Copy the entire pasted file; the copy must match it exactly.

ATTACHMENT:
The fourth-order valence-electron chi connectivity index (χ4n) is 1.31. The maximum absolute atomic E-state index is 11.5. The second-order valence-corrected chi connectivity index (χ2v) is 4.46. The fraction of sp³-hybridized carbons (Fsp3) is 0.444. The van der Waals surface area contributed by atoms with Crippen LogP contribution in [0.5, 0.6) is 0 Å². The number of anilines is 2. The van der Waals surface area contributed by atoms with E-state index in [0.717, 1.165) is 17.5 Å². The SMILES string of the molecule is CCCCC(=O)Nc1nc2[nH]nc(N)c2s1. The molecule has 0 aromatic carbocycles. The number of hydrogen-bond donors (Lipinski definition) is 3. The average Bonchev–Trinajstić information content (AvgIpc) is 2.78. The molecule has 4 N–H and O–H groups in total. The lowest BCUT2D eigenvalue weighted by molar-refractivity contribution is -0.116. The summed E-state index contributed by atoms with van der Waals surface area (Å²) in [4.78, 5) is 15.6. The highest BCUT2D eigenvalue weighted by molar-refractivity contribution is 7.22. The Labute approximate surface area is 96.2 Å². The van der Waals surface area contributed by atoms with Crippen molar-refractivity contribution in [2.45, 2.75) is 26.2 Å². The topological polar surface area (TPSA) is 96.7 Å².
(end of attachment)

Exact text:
The fourth-order valence-electron chi connectivity index (χ4n) is 1.31. The maximum absolute atomic E-state index is 11.5. The second-order valence-corrected chi connectivity index (χ2v) is 4.46. The fraction of sp³-hybridized carbons (Fsp3) is 0.444. The van der Waals surface area contributed by atoms with Crippen LogP contribution in [0.5, 0.6) is 0 Å². The number of anilines is 2. The van der Waals surface area contributed by atoms with E-state index in [0.717, 1.165) is 17.5 Å². The SMILES string of the molecule is CCCCC(=O)Nc1nc2[nH]nc(N)c2s1. The molecule has 0 aromatic carbocycles. The number of hydrogen-bond donors (Lipinski definition) is 3. The average Bonchev–Trinajstić information content (AvgIpc) is 2.78. The molecule has 4 N–H and O–H groups in total. The lowest BCUT2D eigenvalue weighted by molar-refractivity contribution is -0.116. The summed E-state index contributed by atoms with van der Waals surface area (Å²) in [4.78, 5) is 15.6. The highest BCUT2D eigenvalue weighted by molar-refractivity contribution is 7.22. The Labute approximate surface area is 96.2 Å². The van der Waals surface area contributed by atoms with Crippen molar-refractivity contribution in [2.45, 2.75) is 26.2 Å². The topological polar surface area (TPSA) is 96.7 Å².